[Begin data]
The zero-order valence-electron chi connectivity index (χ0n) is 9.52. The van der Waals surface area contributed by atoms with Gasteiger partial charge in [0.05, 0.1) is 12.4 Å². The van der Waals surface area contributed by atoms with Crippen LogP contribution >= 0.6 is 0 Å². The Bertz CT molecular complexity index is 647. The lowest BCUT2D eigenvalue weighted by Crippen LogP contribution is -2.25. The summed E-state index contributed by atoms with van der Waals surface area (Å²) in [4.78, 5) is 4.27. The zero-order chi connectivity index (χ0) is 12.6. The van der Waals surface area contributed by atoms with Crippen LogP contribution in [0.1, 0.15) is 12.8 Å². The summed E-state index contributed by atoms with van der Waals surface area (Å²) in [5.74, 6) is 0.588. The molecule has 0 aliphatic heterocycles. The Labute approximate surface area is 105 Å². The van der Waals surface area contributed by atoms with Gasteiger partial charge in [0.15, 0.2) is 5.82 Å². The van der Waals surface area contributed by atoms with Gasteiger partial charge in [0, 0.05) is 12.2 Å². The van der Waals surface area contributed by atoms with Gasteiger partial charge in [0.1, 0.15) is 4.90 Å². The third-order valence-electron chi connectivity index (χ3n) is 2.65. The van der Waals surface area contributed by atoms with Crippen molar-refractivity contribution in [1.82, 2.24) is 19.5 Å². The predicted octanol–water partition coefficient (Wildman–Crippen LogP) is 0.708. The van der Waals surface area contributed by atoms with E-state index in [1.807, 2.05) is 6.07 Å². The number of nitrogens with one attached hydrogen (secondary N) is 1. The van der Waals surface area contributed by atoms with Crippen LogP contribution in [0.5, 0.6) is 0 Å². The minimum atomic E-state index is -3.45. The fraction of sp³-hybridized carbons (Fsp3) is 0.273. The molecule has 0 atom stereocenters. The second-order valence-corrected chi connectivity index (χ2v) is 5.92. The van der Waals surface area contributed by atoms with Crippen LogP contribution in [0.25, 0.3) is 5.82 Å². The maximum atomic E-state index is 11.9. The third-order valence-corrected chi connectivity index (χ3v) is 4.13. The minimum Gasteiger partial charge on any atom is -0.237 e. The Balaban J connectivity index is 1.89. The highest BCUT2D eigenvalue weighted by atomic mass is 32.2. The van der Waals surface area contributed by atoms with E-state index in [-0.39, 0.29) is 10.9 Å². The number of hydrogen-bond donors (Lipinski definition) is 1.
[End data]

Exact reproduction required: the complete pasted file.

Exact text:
The zero-order valence-electron chi connectivity index (χ0n) is 9.52. The van der Waals surface area contributed by atoms with Gasteiger partial charge in [0.05, 0.1) is 12.4 Å². The van der Waals surface area contributed by atoms with Crippen LogP contribution >= 0.6 is 0 Å². The Bertz CT molecular complexity index is 647. The lowest BCUT2D eigenvalue weighted by Crippen LogP contribution is -2.25. The summed E-state index contributed by atoms with van der Waals surface area (Å²) in [4.78, 5) is 4.27. The zero-order chi connectivity index (χ0) is 12.6. The van der Waals surface area contributed by atoms with Crippen LogP contribution in [0.1, 0.15) is 12.8 Å². The summed E-state index contributed by atoms with van der Waals surface area (Å²) in [5.74, 6) is 0.588. The molecule has 0 aliphatic heterocycles. The Labute approximate surface area is 105 Å². The van der Waals surface area contributed by atoms with Gasteiger partial charge in [0.15, 0.2) is 5.82 Å². The van der Waals surface area contributed by atoms with Gasteiger partial charge in [0, 0.05) is 12.2 Å². The van der Waals surface area contributed by atoms with Gasteiger partial charge in [0.1, 0.15) is 4.90 Å². The third-order valence-electron chi connectivity index (χ3n) is 2.65. The van der Waals surface area contributed by atoms with Crippen molar-refractivity contribution in [1.82, 2.24) is 19.5 Å². The predicted octanol–water partition coefficient (Wildman–Crippen LogP) is 0.708. The van der Waals surface area contributed by atoms with E-state index in [1.807, 2.05) is 6.07 Å². The number of nitrogens with one attached hydrogen (secondary N) is 1. The van der Waals surface area contributed by atoms with Crippen LogP contribution in [0.5, 0.6) is 0 Å². The minimum atomic E-state index is -3.45. The fraction of sp³-hybridized carbons (Fsp3) is 0.273. The molecule has 0 atom stereocenters. The second-order valence-corrected chi connectivity index (χ2v) is 5.92. The van der Waals surface area contributed by atoms with Crippen LogP contribution in [0.25, 0.3) is 5.82 Å². The maximum atomic E-state index is 11.9. The third-order valence-corrected chi connectivity index (χ3v) is 4.13. The minimum Gasteiger partial charge on any atom is -0.237 e. The Balaban J connectivity index is 1.89. The highest BCUT2D eigenvalue weighted by atomic mass is 32.2. The van der Waals surface area contributed by atoms with E-state index in [-0.39, 0.29) is 10.9 Å². The number of hydrogen-bond donors (Lipinski definition) is 1.